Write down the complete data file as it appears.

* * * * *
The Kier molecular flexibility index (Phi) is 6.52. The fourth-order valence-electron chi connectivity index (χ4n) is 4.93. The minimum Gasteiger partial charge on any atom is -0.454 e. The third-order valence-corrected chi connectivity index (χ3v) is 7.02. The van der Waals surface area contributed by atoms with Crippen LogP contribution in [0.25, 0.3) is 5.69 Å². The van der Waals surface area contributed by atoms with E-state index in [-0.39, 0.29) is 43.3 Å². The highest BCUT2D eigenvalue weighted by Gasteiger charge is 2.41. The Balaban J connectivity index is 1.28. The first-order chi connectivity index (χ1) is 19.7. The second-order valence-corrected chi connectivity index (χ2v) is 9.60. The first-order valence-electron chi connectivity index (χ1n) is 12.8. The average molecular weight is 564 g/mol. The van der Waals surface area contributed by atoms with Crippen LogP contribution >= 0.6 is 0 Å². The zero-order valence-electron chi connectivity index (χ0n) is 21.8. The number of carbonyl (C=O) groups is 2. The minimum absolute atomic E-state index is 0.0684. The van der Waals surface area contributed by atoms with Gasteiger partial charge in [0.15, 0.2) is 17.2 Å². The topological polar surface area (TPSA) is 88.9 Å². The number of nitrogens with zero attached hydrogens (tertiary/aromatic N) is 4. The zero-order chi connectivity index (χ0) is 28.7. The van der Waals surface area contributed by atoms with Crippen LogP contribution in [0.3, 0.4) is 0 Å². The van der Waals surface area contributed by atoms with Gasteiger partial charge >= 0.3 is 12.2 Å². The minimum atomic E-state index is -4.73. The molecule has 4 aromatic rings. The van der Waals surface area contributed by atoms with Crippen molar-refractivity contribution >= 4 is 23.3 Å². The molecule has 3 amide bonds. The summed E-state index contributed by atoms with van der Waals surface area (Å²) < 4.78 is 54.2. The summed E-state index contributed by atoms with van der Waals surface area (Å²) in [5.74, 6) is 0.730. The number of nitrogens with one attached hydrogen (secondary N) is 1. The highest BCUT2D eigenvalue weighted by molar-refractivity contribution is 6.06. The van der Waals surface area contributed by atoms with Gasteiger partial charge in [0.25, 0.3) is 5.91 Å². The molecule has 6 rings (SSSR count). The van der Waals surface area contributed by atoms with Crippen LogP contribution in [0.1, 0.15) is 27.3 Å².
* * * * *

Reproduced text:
The Kier molecular flexibility index (Phi) is 6.52. The fourth-order valence-electron chi connectivity index (χ4n) is 4.93. The minimum Gasteiger partial charge on any atom is -0.454 e. The third-order valence-corrected chi connectivity index (χ3v) is 7.02. The van der Waals surface area contributed by atoms with Crippen LogP contribution in [0.25, 0.3) is 5.69 Å². The van der Waals surface area contributed by atoms with E-state index in [-0.39, 0.29) is 43.3 Å². The highest BCUT2D eigenvalue weighted by Gasteiger charge is 2.41. The Balaban J connectivity index is 1.28. The first-order chi connectivity index (χ1) is 19.7. The second-order valence-corrected chi connectivity index (χ2v) is 9.60. The first-order valence-electron chi connectivity index (χ1n) is 12.8. The average molecular weight is 564 g/mol. The van der Waals surface area contributed by atoms with Crippen LogP contribution >= 0.6 is 0 Å². The zero-order valence-electron chi connectivity index (χ0n) is 21.8. The number of carbonyl (C=O) groups is 2. The minimum absolute atomic E-state index is 0.0684. The van der Waals surface area contributed by atoms with Gasteiger partial charge in [0.15, 0.2) is 17.2 Å². The topological polar surface area (TPSA) is 88.9 Å². The number of nitrogens with zero attached hydrogens (tertiary/aromatic N) is 4. The zero-order chi connectivity index (χ0) is 28.7. The van der Waals surface area contributed by atoms with Crippen LogP contribution in [0.3, 0.4) is 0 Å². The van der Waals surface area contributed by atoms with Gasteiger partial charge >= 0.3 is 12.2 Å². The minimum atomic E-state index is -4.73. The molecule has 4 aromatic rings. The van der Waals surface area contributed by atoms with Crippen molar-refractivity contribution >= 4 is 23.3 Å². The molecule has 3 amide bonds. The summed E-state index contributed by atoms with van der Waals surface area (Å²) < 4.78 is 54.2. The summed E-state index contributed by atoms with van der Waals surface area (Å²) in [5.74, 6) is 0.730. The number of nitrogens with one attached hydrogen (secondary N) is 1. The highest BCUT2D eigenvalue weighted by molar-refractivity contribution is 6.06. The van der Waals surface area contributed by atoms with Gasteiger partial charge in [0.25, 0.3) is 5.91 Å². The molecule has 6 rings (SSSR count). The van der Waals surface area contributed by atoms with Crippen LogP contribution in [0.1, 0.15) is 27.3 Å².